The heart of the Picos de Europa
Onís is part of the Picos de Europa, the highest peaks of Asturias, beautiful limestone mountains that the Marquis of Villaviciosa managed to have declared as the first National Park of the country.
The Picos are organized in three massifs and Onís belongs to the so-called western massif or El Cornión, which is delimited by the Sella and Cares rivers. Its impressive peaks are the second most important after the central massif, it is crowned by the Torre Santa de Castilla (2,596 m) and is home to the famous Covadonga lakes. The highest peak in Onís is the Pico Verdilluenga, no less than 2,129 m.
A landscape uplifted by orogeny and shaped by water
These imposing mountains of the Picos de Europa arose during the alpine orogeny and were shaped by glaciers. Subsequent erosion by the action of water continues to act on the rock, due to the currents and karstic processes of dissolution of the limestone, cracks, lapiaces and jous (depressions) are formed.
This is a complex terrain on its surface, but also in its interior, which is furrowed by a complicated network of subway galleries, through which water circulates.
High altitude flora and fauna in Los Picos de Europa
In the high altitudes of the Picos de Europa only a few species such as lichens and small alpine plants, which live in the scarce soil of the crevices, are able to survive. Golden eagles, vultures, Egyptian vultures and corvids, such as choughs, fly over them. For some years now they have been sharing space with the bearded vulture, which had disappeared from the Picos de Europa and which is being reintroduced thanks to the work of the Foundation for the Conservation of the Bearded Vulture. Foundation for the Conservation of the Bearded Vulturewhich has its house-museum in Benia de Onís.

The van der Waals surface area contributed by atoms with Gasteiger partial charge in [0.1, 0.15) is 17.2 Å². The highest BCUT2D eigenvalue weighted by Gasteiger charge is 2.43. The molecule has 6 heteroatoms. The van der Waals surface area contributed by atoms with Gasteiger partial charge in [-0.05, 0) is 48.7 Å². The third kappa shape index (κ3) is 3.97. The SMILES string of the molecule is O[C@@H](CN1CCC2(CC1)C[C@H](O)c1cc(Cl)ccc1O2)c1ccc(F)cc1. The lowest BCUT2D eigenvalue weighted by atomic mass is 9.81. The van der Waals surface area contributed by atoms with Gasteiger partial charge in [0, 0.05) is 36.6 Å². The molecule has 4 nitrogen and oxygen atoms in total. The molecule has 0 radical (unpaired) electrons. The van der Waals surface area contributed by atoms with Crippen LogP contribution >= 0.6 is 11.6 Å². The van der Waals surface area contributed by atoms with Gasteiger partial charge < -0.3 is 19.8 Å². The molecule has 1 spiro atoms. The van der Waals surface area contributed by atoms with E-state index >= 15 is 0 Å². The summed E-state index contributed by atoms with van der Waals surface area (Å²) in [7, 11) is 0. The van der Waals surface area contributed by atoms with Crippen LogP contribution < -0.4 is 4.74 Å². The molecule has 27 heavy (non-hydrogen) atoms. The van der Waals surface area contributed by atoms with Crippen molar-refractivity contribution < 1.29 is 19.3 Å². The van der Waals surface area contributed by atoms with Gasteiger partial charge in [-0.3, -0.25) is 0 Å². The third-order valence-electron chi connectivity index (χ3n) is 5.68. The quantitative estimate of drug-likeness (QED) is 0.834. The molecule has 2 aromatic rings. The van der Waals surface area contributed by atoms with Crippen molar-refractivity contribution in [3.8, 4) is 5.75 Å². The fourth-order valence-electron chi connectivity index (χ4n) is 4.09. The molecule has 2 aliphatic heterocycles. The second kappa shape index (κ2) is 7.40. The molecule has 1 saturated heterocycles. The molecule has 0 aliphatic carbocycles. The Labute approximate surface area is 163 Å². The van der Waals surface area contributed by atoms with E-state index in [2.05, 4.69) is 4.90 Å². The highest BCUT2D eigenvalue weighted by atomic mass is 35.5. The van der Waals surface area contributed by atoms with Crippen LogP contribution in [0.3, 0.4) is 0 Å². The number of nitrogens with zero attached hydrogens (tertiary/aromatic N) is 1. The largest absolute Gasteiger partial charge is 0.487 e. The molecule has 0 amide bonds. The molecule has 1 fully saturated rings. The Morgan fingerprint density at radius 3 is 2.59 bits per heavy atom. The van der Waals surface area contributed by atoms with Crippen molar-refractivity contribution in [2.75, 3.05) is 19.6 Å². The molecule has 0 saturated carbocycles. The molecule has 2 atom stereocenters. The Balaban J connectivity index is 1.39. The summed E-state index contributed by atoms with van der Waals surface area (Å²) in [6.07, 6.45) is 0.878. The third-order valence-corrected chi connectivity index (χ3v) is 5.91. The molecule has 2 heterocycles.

In the routes through these high areas it is common to see chamois, true tightrope walkers that take advantage of the vegetation that sprouts between the rock and birds of interest, such as alpine sparrows, accentors, rock thrushes, abundant choughs and, the most elusive, wallcreepers.
Shepherds and their livestock, indispensable in the landscape of the Picos de Europa.
At slightly lower altitudes, where the soil is richer but forests cannot yet develop, scrub and mountain pastures dominate , which are used by livestock during the summer.
It is in these slightly flatter areas, between peaks, where the shepherds of Onís have located their sheepfolds since ancient times. Temporary housing areas with stone and tile huts, where they make Gamonéu del puerto cheese with the milk of their cows, sheep and goats.
Where the climate is milder and the soil more fertile, forests grow.
As we descend towards the valleys, in the mid-mountains, the milder climate and the stronger soils allow the development of temperate forests such as coalfields, beech forests, mixed forests and chestnut forests. Although many of them have given way to scrubland, Onís still preserves some magical forest in the surroundings of the Tabardín or Casaño rivers.
These lusher forests are home to roe deer, foxes, wild boar and birds such as woodpeckers, goshawks and nocturnal birds.
In the lower areas of the Picos de Europa, in the surroundings of the rivers, there are riverside forests and, in the meadows, mainly meadows for cattle feeding.